Good morning! Welcome to The Morning Shift, your roundup of the auto news you crave, all in one place every weekday morning. Here are the important stories you need to know.
1st Gear: Ford Takes The Plunge
It was met with a very tepid response yesterday—probably because it is a thoroughly un-sexy idea for anyone who actually likes to drive—but Ford’s announcement of a fully-autonomous car by 2021 is a huge deal. The vehicle won’t have a steering wheel or pedals, making it a full on “Level 4" self-driving car, unlike anything currently on the market.
But Ford’s strategy isn’t to sell you that car, at least not at first. The plan is to deploy it in “commercial mobility services,” meaning a ride-hailing program like Uber or Lyft. Dare I say it’s a smarter strategy than some competitors, because it takes self-driving tech out of the public’s hands until it’s fully ready.
It also means Ford is skipping the consumer-side “building block” phase of semi-autonomous systems like Tesla has and General Motors is deploying next year.
More from Automotive News:
Within a year, GM plans to introduce a fleet of autonomous Chevrolet Bolts to be tested by the Lyft ride-hailing service it partially owns. Tesla has taken incremental steps toward autonomy, most recently with a feature it calls Autopilot, but several recent crashes have raised concerns about the technology and about whether drivers misunderstood their need to continue paying attention and take over control of the vehicle.
“We abandoned the stepping-stone approach of driver-assist technologies,” said Raj Nair, Ford’s product development chief, “and decided we were going to take the full leap to deliver a fully autonomous, Level 4 capable vehicle.”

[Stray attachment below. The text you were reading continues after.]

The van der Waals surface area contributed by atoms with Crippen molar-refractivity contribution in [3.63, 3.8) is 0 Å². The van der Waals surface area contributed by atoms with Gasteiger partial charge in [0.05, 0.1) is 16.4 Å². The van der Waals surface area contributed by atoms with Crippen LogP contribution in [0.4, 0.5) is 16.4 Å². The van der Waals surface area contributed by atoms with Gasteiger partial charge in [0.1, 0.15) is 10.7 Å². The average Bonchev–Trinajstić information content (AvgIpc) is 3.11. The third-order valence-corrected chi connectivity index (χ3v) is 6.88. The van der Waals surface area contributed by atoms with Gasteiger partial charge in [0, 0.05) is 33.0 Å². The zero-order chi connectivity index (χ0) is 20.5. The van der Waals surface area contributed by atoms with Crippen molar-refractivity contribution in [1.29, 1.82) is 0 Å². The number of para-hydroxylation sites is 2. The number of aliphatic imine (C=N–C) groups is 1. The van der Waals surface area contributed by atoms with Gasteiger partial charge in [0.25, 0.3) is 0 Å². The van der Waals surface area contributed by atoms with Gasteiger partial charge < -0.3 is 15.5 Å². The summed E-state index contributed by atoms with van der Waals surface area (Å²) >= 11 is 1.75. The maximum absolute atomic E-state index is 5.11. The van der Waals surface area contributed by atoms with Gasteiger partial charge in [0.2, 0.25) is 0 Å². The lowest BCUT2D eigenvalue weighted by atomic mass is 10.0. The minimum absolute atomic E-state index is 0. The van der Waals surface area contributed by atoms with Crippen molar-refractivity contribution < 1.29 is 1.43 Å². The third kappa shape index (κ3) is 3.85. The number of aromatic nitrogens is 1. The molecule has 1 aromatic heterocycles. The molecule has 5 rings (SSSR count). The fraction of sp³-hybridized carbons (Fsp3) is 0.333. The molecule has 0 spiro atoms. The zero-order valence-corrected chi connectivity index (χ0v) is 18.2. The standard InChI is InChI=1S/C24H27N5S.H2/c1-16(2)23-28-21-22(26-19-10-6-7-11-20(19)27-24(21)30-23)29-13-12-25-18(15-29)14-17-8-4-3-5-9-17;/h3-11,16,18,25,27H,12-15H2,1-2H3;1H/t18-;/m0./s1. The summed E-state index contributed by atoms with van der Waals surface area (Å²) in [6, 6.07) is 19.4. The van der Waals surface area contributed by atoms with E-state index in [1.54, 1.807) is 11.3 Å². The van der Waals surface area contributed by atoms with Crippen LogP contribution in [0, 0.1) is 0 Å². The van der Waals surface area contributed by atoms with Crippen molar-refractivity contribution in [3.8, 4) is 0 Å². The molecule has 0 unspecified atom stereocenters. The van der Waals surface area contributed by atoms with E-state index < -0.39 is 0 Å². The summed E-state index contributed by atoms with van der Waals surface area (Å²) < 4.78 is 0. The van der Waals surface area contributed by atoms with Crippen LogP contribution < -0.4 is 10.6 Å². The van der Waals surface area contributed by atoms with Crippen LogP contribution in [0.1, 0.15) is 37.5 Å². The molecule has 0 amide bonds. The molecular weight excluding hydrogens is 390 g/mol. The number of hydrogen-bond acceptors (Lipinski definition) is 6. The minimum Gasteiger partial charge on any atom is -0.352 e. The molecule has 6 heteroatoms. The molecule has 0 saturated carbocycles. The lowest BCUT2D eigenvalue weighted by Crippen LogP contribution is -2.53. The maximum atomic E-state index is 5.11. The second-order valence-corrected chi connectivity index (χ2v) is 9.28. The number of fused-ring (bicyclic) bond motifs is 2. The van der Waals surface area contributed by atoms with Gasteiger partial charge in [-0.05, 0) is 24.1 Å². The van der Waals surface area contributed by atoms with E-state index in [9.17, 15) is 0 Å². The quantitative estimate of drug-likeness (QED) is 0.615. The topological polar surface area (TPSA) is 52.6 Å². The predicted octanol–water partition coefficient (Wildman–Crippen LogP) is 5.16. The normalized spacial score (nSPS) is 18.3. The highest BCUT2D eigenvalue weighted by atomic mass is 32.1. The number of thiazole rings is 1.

Nair said he doesn’t expect autonomous vehicles to be available to individual consumers for “several years after their first introduction because the economics simply don’t make sense.” But he said they can spread quickly among ride-hailing services by cutting the labor costs and commissions they have to pay.
This is going to be very interesting.
2nd Gear: Hyundai May Team Up With Google
As we told you on yesterday’s Morning Shift, Hyundai tends to be an insular company that has thus far shunned partnerships with startups or even bigger tech players. That may soon change and in a big way. Bloomberg reports Hyundai is in talks to collaborate with Google; on what we don’t know, but it’s safe to assume it’s probably autonomous cars.
Unlike rival automakers, Hyundai and affiliate Kia Motors have shunned joint ventures or alliances to make high-cost, low-volume sports cars and electric vehicles. Hyundai is now seeking to transform its go-it-alone strategy and become more open to tie-ups with tech upstarts and Silicon Valley giants to stay relevant in the coming era of connected cars and autonomous driving.
“Hyundai is lagging behind the competition to develop autonomous vehicles,” said Ko Tae Bong, senior auto analyst at Hi Investment & Securities Co. “It’s not a choice but a critical prerequisite for Hyundai to cooperate with IT companies, such as Google, to survive in the near future.”
It’s be a homecoming of sorts for at least one important person at Google.